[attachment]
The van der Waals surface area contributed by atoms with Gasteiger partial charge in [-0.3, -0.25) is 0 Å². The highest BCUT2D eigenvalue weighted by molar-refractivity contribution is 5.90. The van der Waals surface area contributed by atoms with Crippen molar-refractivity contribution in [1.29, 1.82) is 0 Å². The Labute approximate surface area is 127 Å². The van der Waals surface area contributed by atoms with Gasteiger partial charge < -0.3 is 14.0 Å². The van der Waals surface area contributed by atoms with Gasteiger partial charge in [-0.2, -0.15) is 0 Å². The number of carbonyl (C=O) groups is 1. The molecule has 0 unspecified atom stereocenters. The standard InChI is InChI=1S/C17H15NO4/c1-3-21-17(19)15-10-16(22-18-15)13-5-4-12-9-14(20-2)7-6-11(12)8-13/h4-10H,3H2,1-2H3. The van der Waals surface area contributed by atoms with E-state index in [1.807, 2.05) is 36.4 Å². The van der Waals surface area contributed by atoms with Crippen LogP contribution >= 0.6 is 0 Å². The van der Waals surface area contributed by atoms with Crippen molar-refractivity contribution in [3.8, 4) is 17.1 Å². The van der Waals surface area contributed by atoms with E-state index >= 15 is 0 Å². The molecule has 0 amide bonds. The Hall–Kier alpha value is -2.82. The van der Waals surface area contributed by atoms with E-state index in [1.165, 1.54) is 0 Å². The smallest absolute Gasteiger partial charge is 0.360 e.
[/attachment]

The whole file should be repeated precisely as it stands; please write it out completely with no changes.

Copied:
The van der Waals surface area contributed by atoms with Gasteiger partial charge in [-0.3, -0.25) is 0 Å². The highest BCUT2D eigenvalue weighted by molar-refractivity contribution is 5.90. The van der Waals surface area contributed by atoms with Crippen molar-refractivity contribution in [1.29, 1.82) is 0 Å². The Labute approximate surface area is 127 Å². The van der Waals surface area contributed by atoms with Gasteiger partial charge < -0.3 is 14.0 Å². The van der Waals surface area contributed by atoms with Gasteiger partial charge in [-0.2, -0.15) is 0 Å². The number of carbonyl (C=O) groups is 1. The molecule has 0 unspecified atom stereocenters. The standard InChI is InChI=1S/C17H15NO4/c1-3-21-17(19)15-10-16(22-18-15)13-5-4-12-9-14(20-2)7-6-11(12)8-13/h4-10H,3H2,1-2H3. The van der Waals surface area contributed by atoms with E-state index in [1.807, 2.05) is 36.4 Å². The van der Waals surface area contributed by atoms with Crippen LogP contribution >= 0.6 is 0 Å². The van der Waals surface area contributed by atoms with Crippen molar-refractivity contribution in [3.8, 4) is 17.1 Å². The van der Waals surface area contributed by atoms with E-state index >= 15 is 0 Å². The molecule has 0 amide bonds. The Hall–Kier alpha value is -2.82. The van der Waals surface area contributed by atoms with E-state index in [1.165, 1.54) is 0 Å². The smallest absolute Gasteiger partial charge is 0.360 e.